Why Alaris? Belonging to 14 stars subject to Marichi’s desire to change history.
I am SG-1’s biggest fan and Stargate Atlantis follower. I am the quintessential Daniel Jackson in a female body wishing to become a star navigator myself, sir.
To be honest, it seems as if these shows are resonating with me on a profound Aleph level, as I am a Tula, libra, child of the corn (september) and my house is Venus, connected to the heart chakra and apparently the green man and ME and I live on Upton. If this make sense to you then perhaps you would grant me a conversation, chat via email as I am deeply interested in the subject matters of your shows.
maggiemayday – Your speculation about a genetic connection re. non-driver or high-anxiety drivers in your family, all female, makes a lot of sense. From what I’ve been taught, we could actually know a lot more about such things if neuropsychiatric research had been given as much funding as, say, the quest to find all the Commies hiding under beds all across the US.
Reading about your friend Fishy and everything she’s been through, it’s hard to fully absorb the enormity of one tragedy on top of another. I hope it’ll work out for her to get to Burning Man, and in general hope for the best for her.
I think you hit the nail on the head for a lot of people with mobility disorders when you referred to being seen or treated as an object rather than a person when you’re in a wheelchair. Even with my disabled cousin, I had to learn to focus on her and not her disability, equipment, etc. I admire those who have the insight to deal naturally with those using aids of any kind. While taking Jessica shopping or wherever, I’ve been glad to encounter a lot of people like that — sure helps when dealing with those who think they know what’s best for anyone with an ability impairment, and especially with those who don’t appear to care.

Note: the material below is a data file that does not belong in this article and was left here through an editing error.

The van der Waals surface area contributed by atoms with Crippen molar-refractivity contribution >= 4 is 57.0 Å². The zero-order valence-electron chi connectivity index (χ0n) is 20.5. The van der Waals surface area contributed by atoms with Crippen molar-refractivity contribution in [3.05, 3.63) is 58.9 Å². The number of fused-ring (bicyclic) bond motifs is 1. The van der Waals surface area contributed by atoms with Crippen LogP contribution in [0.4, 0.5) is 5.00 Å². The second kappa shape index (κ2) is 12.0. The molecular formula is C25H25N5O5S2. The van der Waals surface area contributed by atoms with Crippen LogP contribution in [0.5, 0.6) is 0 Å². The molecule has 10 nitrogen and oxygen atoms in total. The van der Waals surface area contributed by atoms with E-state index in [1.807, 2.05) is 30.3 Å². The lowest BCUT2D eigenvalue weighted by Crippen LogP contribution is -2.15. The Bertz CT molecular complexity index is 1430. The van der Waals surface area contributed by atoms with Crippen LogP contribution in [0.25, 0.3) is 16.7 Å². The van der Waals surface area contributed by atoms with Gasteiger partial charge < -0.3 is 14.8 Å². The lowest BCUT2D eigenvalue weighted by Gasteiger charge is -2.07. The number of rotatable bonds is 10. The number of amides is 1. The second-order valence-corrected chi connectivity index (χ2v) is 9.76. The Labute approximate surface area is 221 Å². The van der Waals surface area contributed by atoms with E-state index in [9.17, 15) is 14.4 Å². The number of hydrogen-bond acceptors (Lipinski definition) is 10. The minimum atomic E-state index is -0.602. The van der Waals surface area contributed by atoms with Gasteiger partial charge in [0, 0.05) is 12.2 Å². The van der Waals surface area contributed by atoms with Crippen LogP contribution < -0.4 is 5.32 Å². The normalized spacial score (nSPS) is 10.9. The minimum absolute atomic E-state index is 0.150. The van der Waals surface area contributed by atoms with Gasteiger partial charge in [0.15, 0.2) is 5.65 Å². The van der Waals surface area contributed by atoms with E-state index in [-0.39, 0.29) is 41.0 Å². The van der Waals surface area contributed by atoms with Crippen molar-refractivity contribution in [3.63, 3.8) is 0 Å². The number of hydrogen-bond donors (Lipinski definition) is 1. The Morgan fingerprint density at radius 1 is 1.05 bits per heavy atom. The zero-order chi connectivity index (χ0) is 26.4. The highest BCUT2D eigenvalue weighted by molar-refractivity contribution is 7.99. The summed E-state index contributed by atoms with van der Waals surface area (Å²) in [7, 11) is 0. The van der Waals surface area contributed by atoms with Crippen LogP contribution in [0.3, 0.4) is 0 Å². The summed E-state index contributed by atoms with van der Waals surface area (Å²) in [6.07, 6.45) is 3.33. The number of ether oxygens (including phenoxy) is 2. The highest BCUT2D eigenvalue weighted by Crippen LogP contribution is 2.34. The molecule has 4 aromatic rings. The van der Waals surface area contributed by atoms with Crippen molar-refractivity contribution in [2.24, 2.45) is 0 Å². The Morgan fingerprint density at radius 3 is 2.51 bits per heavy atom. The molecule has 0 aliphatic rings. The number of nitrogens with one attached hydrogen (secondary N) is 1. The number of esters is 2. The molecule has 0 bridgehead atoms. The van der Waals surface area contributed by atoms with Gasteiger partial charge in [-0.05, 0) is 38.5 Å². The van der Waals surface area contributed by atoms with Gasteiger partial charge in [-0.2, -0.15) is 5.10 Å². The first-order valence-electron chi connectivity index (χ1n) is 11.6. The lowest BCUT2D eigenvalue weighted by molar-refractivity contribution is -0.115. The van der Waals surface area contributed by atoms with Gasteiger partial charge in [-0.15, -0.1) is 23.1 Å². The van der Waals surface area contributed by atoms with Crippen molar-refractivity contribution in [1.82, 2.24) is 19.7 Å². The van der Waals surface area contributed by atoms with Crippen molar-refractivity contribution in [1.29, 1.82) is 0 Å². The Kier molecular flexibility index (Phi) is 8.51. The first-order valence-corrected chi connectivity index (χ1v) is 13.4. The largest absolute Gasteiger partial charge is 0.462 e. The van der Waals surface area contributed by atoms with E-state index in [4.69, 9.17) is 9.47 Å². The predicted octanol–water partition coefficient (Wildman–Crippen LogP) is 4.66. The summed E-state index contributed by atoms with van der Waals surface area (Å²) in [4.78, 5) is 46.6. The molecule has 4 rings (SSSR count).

Narelle and Das –
Pearl Jam rox my sox!! And apparently take me back about 15 years as well. 😛 Narelle, I envy you getting to see them live for the second time. I’d love to hear about what’s changed, and what remains the same.
otros ojos and das
Given to Fly.
Along with Pearl Jam there’s an Aussie band called Powderfinger that I hold up there with them.
Concert should be interesting. This will be the 4th time I’ve seen them since the early 90’s but my Husband has never seen them and they’re his favourite band! Couldn’t let him miss out.
Last concert I got crushed by a man behind me who wanted to be in the font row (I was in the 2nd row of the pit). Security pulled me out and I spent the rest of the concert watching from atop a speaker at the front. Best seat in the house 🙂
This time, we old farts have gone for front row, but this time in the seating area.
otros ojos – Shall let you know how it goes!
@Mika, it was definitely one of my first thoughts, don’t worry…besides, it would have been nice to be able to test out that sea water theory 😉 (though I was more partial to the book than the movies)
@Narelle, sorry to hear about what happened to your grandmother! I’m always so appalled when I hear of people just walking by someone in need. I remember a couple of years ago an elderly woman in Brisbane had a minor stroke at a bus stop and lay there for an hour before any of the commuters showed concern and called an ambulance. How does that happen?! I don’t know what goes through most people’s heads, but if I see someone who needs help, I offer to help. It’s awful that many other people don’t.
Forgot what I was thinking about. Give the other old guy a break.
He used to know what he was thinking about…maybe.
One more thing. Did you ever find that reader of your blog who was going to gift you with elder care when you get too old to look after yourself?
I can’t say much about dangerous motorists, as I spent the better half of my college career without insurance. And I was in for six years, man.
It’s interesting how many of us are going through the driving thing with elderly parents. My mom died almost two years ago, but she’d stopped driving (FINALLY!) about three years before her death because she simply could not see anymore. She had macular degeneration, and getting her to stop driving wasn’t easy. Fortunately my step-dad could still drive.
Now my step-dad is 84 and the State of Illinois thinks he can see well enough to drive during the day, but not at night. Well, a lot of the activities he engages in with his VFW buddies take place at night. He sees that car as his independence; before he retired, he traveled in his job, all over the country. He sees driving as freedom, independence, all those things. I guess the good thing is that he did pass a driving test this year, at least for day driving. Still, I don’t have a good feeling about the night thing.